Cluny



French revolutionaries guillotined God at Cluny,

but He exacted His tithe all the same:

one-tenth of their bad ideas tossed back at them.

The tyranny of terror, cheap dream of heaven, in ruins.


A vast emptiness swamps the nave;

stumps of pillars stained

black and gray and black again

by age and rain and blood.

Only one tower stands intact.

I scan the burnished hills behind it;

they do not look back.


“The birth throes of liberty,” cried Thomas Jefferson.

“Rejoice!” Despots toppled; authority crippled

for a future that never comes.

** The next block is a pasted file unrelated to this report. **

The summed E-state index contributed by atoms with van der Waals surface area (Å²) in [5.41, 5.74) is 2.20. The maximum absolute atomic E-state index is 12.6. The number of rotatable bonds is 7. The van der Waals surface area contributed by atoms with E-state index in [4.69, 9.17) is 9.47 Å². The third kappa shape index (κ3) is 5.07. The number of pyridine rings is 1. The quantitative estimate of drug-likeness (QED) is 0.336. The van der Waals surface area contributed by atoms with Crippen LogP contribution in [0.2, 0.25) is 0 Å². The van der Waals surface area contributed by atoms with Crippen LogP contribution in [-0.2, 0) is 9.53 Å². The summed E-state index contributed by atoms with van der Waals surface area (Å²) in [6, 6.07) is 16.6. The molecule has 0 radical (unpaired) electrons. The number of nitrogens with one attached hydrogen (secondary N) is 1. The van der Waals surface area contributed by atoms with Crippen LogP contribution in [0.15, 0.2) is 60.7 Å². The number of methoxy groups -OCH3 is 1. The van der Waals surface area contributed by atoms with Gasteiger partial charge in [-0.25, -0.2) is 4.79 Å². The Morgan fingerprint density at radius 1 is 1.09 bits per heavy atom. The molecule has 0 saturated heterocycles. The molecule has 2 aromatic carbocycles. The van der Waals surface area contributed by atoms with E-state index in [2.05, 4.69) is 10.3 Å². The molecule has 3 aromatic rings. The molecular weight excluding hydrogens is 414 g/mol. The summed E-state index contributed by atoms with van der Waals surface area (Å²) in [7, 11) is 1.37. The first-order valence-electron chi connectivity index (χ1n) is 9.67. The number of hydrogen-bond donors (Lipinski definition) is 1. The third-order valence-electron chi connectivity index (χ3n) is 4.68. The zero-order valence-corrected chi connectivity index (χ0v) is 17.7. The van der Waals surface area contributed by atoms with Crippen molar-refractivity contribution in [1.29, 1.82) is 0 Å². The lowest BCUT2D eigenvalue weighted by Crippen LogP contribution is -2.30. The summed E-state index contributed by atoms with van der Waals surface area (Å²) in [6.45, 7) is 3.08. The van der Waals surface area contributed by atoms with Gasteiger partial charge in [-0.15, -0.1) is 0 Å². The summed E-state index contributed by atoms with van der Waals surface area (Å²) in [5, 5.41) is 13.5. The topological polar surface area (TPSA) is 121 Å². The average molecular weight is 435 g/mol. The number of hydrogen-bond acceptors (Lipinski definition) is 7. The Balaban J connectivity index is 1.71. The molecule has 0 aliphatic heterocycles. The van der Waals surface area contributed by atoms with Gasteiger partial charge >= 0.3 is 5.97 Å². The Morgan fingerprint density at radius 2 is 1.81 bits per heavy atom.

Terror and waste; waste and terror.

The desolation of faith.


On the tiny town square, a bistro beams.

Syncopated lights surge behind the bar,

sending out distress signals of the mind:

the throb of synapses firing wildly in the wind.

Material infinity.


Old men saunter in to down a beer,

and harness their dogs under tables.

Parents and students sip pricey shots of espresso.

Emancipated energy.

Above the din, they cannot hear

the Earth’s foundation crack.


Freedom leaves a sacred void in its wake,

watered by the blood of worldly martyrs.

On the menu: égalité, fraternité,

fissure and ruin.

Thunder in the hills.

Words crash around us like cannonballs.


Liberté lingers outside in the municipal lot.

A van propped up on wooden blocks for the night.

No hassles, man. Free parking.

Let’s hoist another beer to Robespierre.

His dog strains at its leash.



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